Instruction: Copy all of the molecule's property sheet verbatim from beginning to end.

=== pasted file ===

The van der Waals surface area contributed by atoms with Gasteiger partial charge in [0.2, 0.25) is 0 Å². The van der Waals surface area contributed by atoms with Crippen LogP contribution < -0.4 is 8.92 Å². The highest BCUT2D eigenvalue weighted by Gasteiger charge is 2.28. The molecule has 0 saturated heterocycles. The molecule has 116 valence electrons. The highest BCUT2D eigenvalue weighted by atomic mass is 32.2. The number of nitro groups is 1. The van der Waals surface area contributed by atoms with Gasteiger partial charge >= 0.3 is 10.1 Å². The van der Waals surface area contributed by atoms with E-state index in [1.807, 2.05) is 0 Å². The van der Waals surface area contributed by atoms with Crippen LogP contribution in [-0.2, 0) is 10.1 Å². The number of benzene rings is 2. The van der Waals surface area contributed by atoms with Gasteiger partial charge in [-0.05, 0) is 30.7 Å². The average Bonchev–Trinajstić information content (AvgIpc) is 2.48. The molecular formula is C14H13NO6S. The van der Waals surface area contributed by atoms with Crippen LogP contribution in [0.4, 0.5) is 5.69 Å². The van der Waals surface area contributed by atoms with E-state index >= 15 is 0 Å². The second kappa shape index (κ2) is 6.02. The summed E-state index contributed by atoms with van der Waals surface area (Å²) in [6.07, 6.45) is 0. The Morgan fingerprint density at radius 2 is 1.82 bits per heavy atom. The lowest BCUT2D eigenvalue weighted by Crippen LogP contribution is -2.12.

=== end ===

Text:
The van der Waals surface area contributed by atoms with Gasteiger partial charge in [0.2, 0.25) is 0 Å². The van der Waals surface area contributed by atoms with Crippen LogP contribution < -0.4 is 8.92 Å². The highest BCUT2D eigenvalue weighted by Gasteiger charge is 2.28. The molecule has 0 saturated heterocycles. The molecule has 116 valence electrons. The highest BCUT2D eigenvalue weighted by atomic mass is 32.2. The number of nitro groups is 1. The van der Waals surface area contributed by atoms with Gasteiger partial charge >= 0.3 is 10.1 Å². The van der Waals surface area contributed by atoms with E-state index in [1.807, 2.05) is 0 Å². The van der Waals surface area contributed by atoms with Crippen LogP contribution in [-0.2, 0) is 10.1 Å². The number of benzene rings is 2. The van der Waals surface area contributed by atoms with Gasteiger partial charge in [-0.05, 0) is 30.7 Å². The average Bonchev–Trinajstić information content (AvgIpc) is 2.48. The molecular formula is C14H13NO6S. The van der Waals surface area contributed by atoms with Crippen LogP contribution in [0.4, 0.5) is 5.69 Å². The van der Waals surface area contributed by atoms with E-state index >= 15 is 0 Å². The second kappa shape index (κ2) is 6.02. The summed E-state index contributed by atoms with van der Waals surface area (Å²) in [6.07, 6.45) is 0. The Morgan fingerprint density at radius 2 is 1.82 bits per heavy atom. The lowest BCUT2D eigenvalue weighted by Crippen LogP contribution is -2.12.